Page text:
By that, you can take it that he means inherently more sporting than the class norm without feeling at all too highly strung for the road. It must have been a tricky compromise to strike, but Shaw sums it up neatly with reference to the F-Pace’s rangemates rather than its competitors.
“We’ve aimed for the comfort and refinement of XF, and the handling response and driver appeal of XE,” he says, “and I think we’ve achieved that. The
http://www.autocar.co.uk/car-review/jaguar/f-pace/first-drives/2016-jaguar-f-pace-30-v6-s-review
Porsche probably grips harder on perfectly smooth, dry roads with all of the optional chassis kit dialled up, but I think the F-Pace is more engaging and better handling on most roads.”

Ah, the road: not somewhere we were permitted to drive the F-Pace prototype at this juncture, with the European press drives planned for April. Ho hum. However, on 500mm-thick Swedish lake ice and densely packed snow – which is nothing like as smooth in reality as you might expect – the car certainly did everything necessary to back up those claims.

The hip point is medium-high, and pretty typical of its competitors, so getting in requires no bending or stooping. Once you’re in, the seats are wide and comfy and the driving position promisingly recumbent – with a close roofline and high-feeling waistline making you feel particularly nicely ensconced. Occupant space isn’t as generous as some medium-sized SUVs, but a 6ft 4in adult can easily find comfort in either row, while boot space is generous below the windowline.

The cabin looks and feels very much like that of an XF, with a few distinguishing features. Variable-colour LED strip-lighting gives the cockpit a pleasant glow after dark. Elsewhere, Jaguar’s next-generation InControl Touch Pro infotainment system is available, whose screen is an impressively wide 12.3in and whose processing power is evidently much greater than in the systems available on the XE and XF, leading to quicker responses and better usability.
Adaptable LCD instruments are another high-end touch, with an option to display navigation mapping across the full width of the 10in binnacle screen – although not quite with the graphical brilliance of Audi’s Virtual Cockpit.

Like other Jaguars the F-Pace has Normal, Dynamic and Eco driving modes, added to which is the Adaptive Surface Response mode for slippery surfaces and a new fully configurable ‘custom’ mode allowing you to tailor steering weight, damping and powertrain response to your own preference. The V6 S version doesn’t have the active sports exhaust of the equivalent F-Type, and doesn’t sound nearly as throaty under power nor as cracklingly theatrical on the overrun. The combustive soundtrack is far from plain though, and seems well-judged for the role of the car.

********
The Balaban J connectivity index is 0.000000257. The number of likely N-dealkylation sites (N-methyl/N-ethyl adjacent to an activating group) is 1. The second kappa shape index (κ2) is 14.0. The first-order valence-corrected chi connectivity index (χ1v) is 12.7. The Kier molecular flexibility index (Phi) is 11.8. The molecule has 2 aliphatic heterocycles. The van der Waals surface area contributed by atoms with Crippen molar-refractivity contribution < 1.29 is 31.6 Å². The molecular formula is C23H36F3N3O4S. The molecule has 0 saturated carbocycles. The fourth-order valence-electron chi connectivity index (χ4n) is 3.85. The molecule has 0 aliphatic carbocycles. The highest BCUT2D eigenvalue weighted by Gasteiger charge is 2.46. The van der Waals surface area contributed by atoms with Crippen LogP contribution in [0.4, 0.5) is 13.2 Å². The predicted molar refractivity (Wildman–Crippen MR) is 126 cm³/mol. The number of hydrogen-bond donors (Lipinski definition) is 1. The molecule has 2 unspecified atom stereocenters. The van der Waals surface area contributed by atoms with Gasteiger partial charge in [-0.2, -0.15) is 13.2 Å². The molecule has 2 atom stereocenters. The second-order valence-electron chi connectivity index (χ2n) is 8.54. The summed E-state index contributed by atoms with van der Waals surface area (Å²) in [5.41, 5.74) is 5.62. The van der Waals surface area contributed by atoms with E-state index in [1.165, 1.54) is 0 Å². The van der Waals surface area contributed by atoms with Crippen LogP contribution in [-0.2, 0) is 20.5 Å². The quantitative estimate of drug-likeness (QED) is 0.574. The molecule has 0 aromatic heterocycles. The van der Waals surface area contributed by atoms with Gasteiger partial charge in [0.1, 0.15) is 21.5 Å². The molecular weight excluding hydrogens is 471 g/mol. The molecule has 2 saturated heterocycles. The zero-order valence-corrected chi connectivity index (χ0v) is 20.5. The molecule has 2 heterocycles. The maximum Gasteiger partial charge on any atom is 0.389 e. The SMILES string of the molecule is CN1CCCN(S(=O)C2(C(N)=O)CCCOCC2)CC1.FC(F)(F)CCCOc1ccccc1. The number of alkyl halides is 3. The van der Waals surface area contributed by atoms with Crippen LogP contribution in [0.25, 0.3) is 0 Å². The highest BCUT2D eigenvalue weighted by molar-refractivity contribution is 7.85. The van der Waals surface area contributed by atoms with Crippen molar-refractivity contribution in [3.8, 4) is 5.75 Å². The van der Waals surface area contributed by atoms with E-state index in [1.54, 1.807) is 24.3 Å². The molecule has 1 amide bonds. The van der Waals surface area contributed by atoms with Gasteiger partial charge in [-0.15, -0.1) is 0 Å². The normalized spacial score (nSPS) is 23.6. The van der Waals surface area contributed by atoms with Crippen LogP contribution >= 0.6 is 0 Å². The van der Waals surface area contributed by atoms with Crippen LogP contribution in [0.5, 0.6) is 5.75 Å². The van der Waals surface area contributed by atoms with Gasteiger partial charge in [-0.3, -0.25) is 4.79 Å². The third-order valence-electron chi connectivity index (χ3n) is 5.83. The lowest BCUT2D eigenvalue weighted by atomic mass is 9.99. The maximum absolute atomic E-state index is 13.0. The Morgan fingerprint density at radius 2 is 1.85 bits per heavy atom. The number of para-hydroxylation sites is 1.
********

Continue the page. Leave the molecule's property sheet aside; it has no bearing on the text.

All Surface Progress Control and Low-Friction Launch modes allow you to calm down throttle response as much as you like when ice and snow call for delicacy with your right foot – but in truth, even in its angrier modes, the measure and progressiveness in the F-Pace’s controls make it easy to drive smoothly. Wheelspin can be dutifully avoided, and even when courted needn’t be excessive at either axle, the drive system working very quickly to juggle torque fore and aft.

Though it’s hard to get much of an idea about cabin isolation when driving at low speeds on snow, the F-Pace seems to suppress wind, chassis and surface noise well. Its ride is more choppy and less supple over high-frequency ruts and bumps taken at low speed than the class norm, but it’s not without compliance, while fluency builds into the mix as your speed increases. Pitch, head toss and all-round close body control are particularly impressive, with the chassis controlling the car’s mass very cleverly even under high lateral loads and when tested with bumps.

Meaty, faithful steering filters back just enough contact patch feel to let you know how hard the front axle is working and guides the car with an incisiveness just off-centre that keeps it stable and reassuring at high speeds but keen-feeling on turn-in.

The handling balance has been quite expertly struck. On ice at least, the car is a little bit more stability-biased and surefooted than Jaguar’s saloons during steady-state cornering, although still ultimately responsive to a trailing throttle mid-corner.

In the more gentle drive modes, throttle-on cornering is utterly foolproof and reassuring, with the car going exactly where you point it. But cycle through Dynamic, TracDSC and DSC-off modes and the cornering attitude gets steadily more and more lively and throttle-adjustable, although even in the last of those modes, the rear axle moves around very benignly.

So where most of the F-Pace’s rivals would simply dive head-on for the snowbanks with a large mid-corner application of power, the Jaguar shows its poise and pedigree and remains supremely controllable and hugely flattering – which, for such a big car, is an even bigger compliment.



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Should I buy one?